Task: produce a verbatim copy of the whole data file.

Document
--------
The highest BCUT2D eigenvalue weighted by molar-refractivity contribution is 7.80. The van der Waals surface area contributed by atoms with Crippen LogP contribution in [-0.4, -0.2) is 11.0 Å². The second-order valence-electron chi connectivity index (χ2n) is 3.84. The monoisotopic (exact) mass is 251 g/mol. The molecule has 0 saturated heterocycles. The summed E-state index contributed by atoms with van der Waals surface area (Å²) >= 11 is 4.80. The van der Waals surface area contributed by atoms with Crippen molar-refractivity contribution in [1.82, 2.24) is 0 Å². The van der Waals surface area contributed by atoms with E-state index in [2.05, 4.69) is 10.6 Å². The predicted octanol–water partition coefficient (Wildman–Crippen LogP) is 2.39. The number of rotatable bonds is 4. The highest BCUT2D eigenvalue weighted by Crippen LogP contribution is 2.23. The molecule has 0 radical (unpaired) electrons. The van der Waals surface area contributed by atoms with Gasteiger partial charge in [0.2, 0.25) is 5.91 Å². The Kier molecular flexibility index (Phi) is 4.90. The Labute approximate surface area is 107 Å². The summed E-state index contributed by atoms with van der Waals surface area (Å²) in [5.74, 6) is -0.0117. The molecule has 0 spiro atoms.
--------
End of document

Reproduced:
The highest BCUT2D eigenvalue weighted by molar-refractivity contribution is 7.80. The van der Waals surface area contributed by atoms with Crippen LogP contribution in [-0.4, -0.2) is 11.0 Å². The second-order valence-electron chi connectivity index (χ2n) is 3.84. The monoisotopic (exact) mass is 251 g/mol. The molecule has 0 saturated heterocycles. The summed E-state index contributed by atoms with van der Waals surface area (Å²) >= 11 is 4.80. The van der Waals surface area contributed by atoms with Crippen molar-refractivity contribution in [1.82, 2.24) is 0 Å². The van der Waals surface area contributed by atoms with E-state index in [2.05, 4.69) is 10.6 Å². The predicted octanol–water partition coefficient (Wildman–Crippen LogP) is 2.39. The number of rotatable bonds is 4. The highest BCUT2D eigenvalue weighted by Crippen LogP contribution is 2.23. The molecule has 0 radical (unpaired) electrons. The van der Waals surface area contributed by atoms with Gasteiger partial charge in [0.2, 0.25) is 5.91 Å². The Kier molecular flexibility index (Phi) is 4.90. The Labute approximate surface area is 107 Å². The summed E-state index contributed by atoms with van der Waals surface area (Å²) in [5.74, 6) is -0.0117. The molecule has 0 spiro atoms.